Please use this identifier to cite or link to this item: https://doi.org/10.1371/journal.pone.0056061
Title: Antigenicity and Immunogenicity of Plasmodium vivax Merozoite Surface Protein-3
Authors: Bitencourt A.R.
Vicentin E.C.
Jimenez M.C.
Ricci R.
Leite J.A.
Costa F.T.
Ferreira L.C.
Russell B. 
Nosten F.
Rénia L. 
Galinski M.R.
Barnwell J.W.
Rodrigues M.M.
Soares I.S.
Keywords: aluminum potassium sulfate
CpG oligodeoxynucleotide
flagellin
Freund adjuvant
immunoglobulin G antibody
malaria vaccine
merozoite surface protein 3
merozoite surface protein 3 alpha
merozoite surface protein 3 beta
recombinant protein
unclassified drug
animal experiment
antibody titer
antigenicity
article
Brazil
carboxy terminal sequence
controlled study
enzyme linked immunosorbent assay
erythrocyte
female
human
humoral immunity
immunization
immunofluorescence
immunogenicity
major clinical study
mouse
nonhuman
Plasmodium vivax
Plasmodium vivax malaria
protein expression
Animals
Antibody Formation
Antigens, Protozoan
Humans
Immunoglobulin G
Malaria Vaccines
Malaria, Vivax
Mice
Mice, Inbred BALB C
Mice, Inbred C57BL
Plasmodium vivax
Protozoan Proteins
Recombinant Proteins
Issue Date: 2013
Publisher: Public Library of Science
Citation: Bitencourt A.R., Vicentin E.C., Jimenez M.C., Ricci R., Leite J.A., Costa F.T., Ferreira L.C., Russell B., Nosten F., Rénia L., Galinski M.R., Barnwell J.W., Rodrigues M.M., Soares I.S. (2013). Antigenicity and Immunogenicity of Plasmodium vivax Merozoite Surface Protein-3. PLoS ONE 8 (2) : e56061. ScholarBank@NUS Repository. https://doi.org/10.1371/journal.pone.0056061
Abstract: A recent clinical trial in African children demonstrated the potential utility of merozoite surface protein (MSP)-3 as a vaccine against Plasmodium falciparum malaria. The present study evaluated the use of Plasmodium vivax MSP-3 (PvMSP-3) as a target antigen in vaccine formulations against malaria caused by P. vivax. Recombinant proteins representing MSP-3? and MSP-3? of P. vivax were expressed as soluble histidine-tagged bacterial fusions. Antigenicity during natural infection was evaluated by detecting specific antibodies using sera from individuals living in endemic areas of Brazil. A large proportion of infected individuals presented IgG antibodies to PvMSP-3? (68.2%) and at least 1 recombinant protein representing PvMSP-3? (79.1%). In spite of the large responder frequency, reactivity to both antigens was significantly lower than was observed for the immunodominant epitope present on the 19-kDa C-terminal region of PvMSP-1. Immunogenicity of the recombinant proteins was studied in mice in the absence or presence of different adjuvant formulations. PvMSP-3?, but not PvMSP-3?, induced a TLR4-independent humoral immune response in the absence of any adjuvant formulation. The immunogenicity of the recombinant antigens were also tested in formulations containing different adjuvants (Alum, Salmonella enterica flagellin, CpG, Quil A,TiterMax® and incomplete Freunds adjuvant) and combinations of two adjuvants (Alum plus flagellin, and CpG plus flagellin). Recombinant PvMSP-3? and PvMSP-3? elicited higher antibody titers capable of recognizing P. vivax-infected erythrocytes harvested from malaria patients. Our results confirm that P. vivax MSP-3 antigens are immunogenic during natural infection, and the corresponding recombinant proteins may be useful in elucidating their vaccine potential. © 2013 Bitencourt et al.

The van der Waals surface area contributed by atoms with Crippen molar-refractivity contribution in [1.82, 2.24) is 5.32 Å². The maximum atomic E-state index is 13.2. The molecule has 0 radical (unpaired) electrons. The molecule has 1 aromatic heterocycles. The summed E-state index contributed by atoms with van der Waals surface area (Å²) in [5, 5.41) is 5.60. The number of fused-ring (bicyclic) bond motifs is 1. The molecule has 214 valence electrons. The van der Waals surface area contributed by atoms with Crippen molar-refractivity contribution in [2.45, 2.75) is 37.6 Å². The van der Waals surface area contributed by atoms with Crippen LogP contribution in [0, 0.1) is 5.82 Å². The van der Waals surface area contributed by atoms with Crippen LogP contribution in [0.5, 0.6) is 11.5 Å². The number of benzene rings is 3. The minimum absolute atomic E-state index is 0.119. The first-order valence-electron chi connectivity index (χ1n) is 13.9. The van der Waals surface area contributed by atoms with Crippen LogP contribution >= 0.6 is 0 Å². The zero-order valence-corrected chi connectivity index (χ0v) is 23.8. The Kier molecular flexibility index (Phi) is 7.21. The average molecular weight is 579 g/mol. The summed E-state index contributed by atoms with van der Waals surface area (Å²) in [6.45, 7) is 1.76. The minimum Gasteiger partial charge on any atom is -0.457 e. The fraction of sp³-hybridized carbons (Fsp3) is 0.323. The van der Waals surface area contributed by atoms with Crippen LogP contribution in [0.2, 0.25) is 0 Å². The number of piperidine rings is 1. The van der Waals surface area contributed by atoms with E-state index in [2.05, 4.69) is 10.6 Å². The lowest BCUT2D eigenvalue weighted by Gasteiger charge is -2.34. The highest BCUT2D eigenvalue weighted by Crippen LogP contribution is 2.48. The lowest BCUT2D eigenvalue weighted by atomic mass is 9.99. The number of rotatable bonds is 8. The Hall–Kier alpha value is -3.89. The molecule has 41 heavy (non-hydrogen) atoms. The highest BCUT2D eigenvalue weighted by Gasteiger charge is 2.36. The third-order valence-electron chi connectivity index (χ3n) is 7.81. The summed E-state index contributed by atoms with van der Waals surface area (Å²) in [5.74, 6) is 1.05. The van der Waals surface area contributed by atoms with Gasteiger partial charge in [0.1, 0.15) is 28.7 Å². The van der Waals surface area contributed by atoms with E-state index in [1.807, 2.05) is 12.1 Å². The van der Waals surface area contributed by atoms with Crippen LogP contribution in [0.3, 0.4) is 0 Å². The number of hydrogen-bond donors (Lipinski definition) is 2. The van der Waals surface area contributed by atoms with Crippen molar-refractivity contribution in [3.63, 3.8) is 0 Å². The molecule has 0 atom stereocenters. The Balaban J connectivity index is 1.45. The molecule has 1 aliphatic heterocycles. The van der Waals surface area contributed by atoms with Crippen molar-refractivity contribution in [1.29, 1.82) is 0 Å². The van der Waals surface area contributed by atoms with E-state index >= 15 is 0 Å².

Source Title: PLoS ONE
URI: https://scholarbank.nus.edu.sg/handle/10635/166200
ISSN: 19326203
DOI: 10.1371/journal.pone.0056061
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